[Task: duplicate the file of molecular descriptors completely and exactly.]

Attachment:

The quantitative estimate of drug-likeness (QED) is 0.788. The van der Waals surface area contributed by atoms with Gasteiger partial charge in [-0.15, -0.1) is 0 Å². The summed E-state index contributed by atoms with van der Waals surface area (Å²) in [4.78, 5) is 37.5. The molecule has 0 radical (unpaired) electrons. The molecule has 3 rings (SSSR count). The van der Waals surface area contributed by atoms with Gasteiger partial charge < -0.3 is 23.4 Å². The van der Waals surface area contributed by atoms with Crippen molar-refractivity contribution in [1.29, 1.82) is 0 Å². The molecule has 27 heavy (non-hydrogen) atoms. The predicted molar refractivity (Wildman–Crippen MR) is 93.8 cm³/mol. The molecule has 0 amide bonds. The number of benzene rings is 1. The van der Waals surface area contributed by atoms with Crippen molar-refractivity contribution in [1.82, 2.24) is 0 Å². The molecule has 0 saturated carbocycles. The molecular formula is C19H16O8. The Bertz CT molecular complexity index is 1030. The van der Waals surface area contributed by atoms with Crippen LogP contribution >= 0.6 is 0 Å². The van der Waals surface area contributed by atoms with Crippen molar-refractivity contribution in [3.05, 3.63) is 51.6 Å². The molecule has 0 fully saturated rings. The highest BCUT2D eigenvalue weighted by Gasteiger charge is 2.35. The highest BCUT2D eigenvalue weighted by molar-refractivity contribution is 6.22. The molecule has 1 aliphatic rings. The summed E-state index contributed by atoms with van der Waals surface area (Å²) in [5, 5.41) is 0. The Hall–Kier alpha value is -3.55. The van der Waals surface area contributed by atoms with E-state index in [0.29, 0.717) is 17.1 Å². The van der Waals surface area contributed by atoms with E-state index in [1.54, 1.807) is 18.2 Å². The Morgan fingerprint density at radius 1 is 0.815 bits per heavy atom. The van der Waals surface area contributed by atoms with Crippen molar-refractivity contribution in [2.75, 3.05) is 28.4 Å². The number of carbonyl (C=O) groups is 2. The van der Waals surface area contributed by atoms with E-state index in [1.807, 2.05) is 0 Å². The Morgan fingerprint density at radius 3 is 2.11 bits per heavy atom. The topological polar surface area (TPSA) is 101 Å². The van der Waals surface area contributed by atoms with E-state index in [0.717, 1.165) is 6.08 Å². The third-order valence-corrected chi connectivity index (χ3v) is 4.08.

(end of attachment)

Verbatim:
The quantitative estimate of drug-likeness (QED) is 0.788. The van der Waals surface area contributed by atoms with Gasteiger partial charge in [-0.15, -0.1) is 0 Å². The summed E-state index contributed by atoms with van der Waals surface area (Å²) in [4.78, 5) is 37.5. The molecule has 0 radical (unpaired) electrons. The molecule has 3 rings (SSSR count). The van der Waals surface area contributed by atoms with Gasteiger partial charge < -0.3 is 23.4 Å². The van der Waals surface area contributed by atoms with Crippen molar-refractivity contribution in [1.29, 1.82) is 0 Å². The molecule has 27 heavy (non-hydrogen) atoms. The predicted molar refractivity (Wildman–Crippen MR) is 93.8 cm³/mol. The molecule has 0 amide bonds. The number of benzene rings is 1. The van der Waals surface area contributed by atoms with Crippen molar-refractivity contribution in [1.82, 2.24) is 0 Å². The molecule has 0 saturated carbocycles. The molecular formula is C19H16O8. The Bertz CT molecular complexity index is 1030. The van der Waals surface area contributed by atoms with Crippen LogP contribution >= 0.6 is 0 Å². The van der Waals surface area contributed by atoms with Crippen molar-refractivity contribution in [3.05, 3.63) is 51.6 Å². The molecule has 0 fully saturated rings. The highest BCUT2D eigenvalue weighted by Gasteiger charge is 2.35. The highest BCUT2D eigenvalue weighted by molar-refractivity contribution is 6.22. The molecule has 1 aliphatic rings. The summed E-state index contributed by atoms with van der Waals surface area (Å²) in [5, 5.41) is 0. The Hall–Kier alpha value is -3.55. The van der Waals surface area contributed by atoms with E-state index in [0.29, 0.717) is 17.1 Å². The van der Waals surface area contributed by atoms with E-state index in [1.54, 1.807) is 18.2 Å². The Morgan fingerprint density at radius 1 is 0.815 bits per heavy atom. The van der Waals surface area contributed by atoms with Crippen molar-refractivity contribution in [2.75, 3.05) is 28.4 Å². The number of carbonyl (C=O) groups is 2. The van der Waals surface area contributed by atoms with E-state index in [1.807, 2.05) is 0 Å². The Morgan fingerprint density at radius 3 is 2.11 bits per heavy atom. The topological polar surface area (TPSA) is 101 Å². The van der Waals surface area contributed by atoms with E-state index in [0.717, 1.165) is 6.08 Å². The third-order valence-corrected chi connectivity index (χ3v) is 4.08.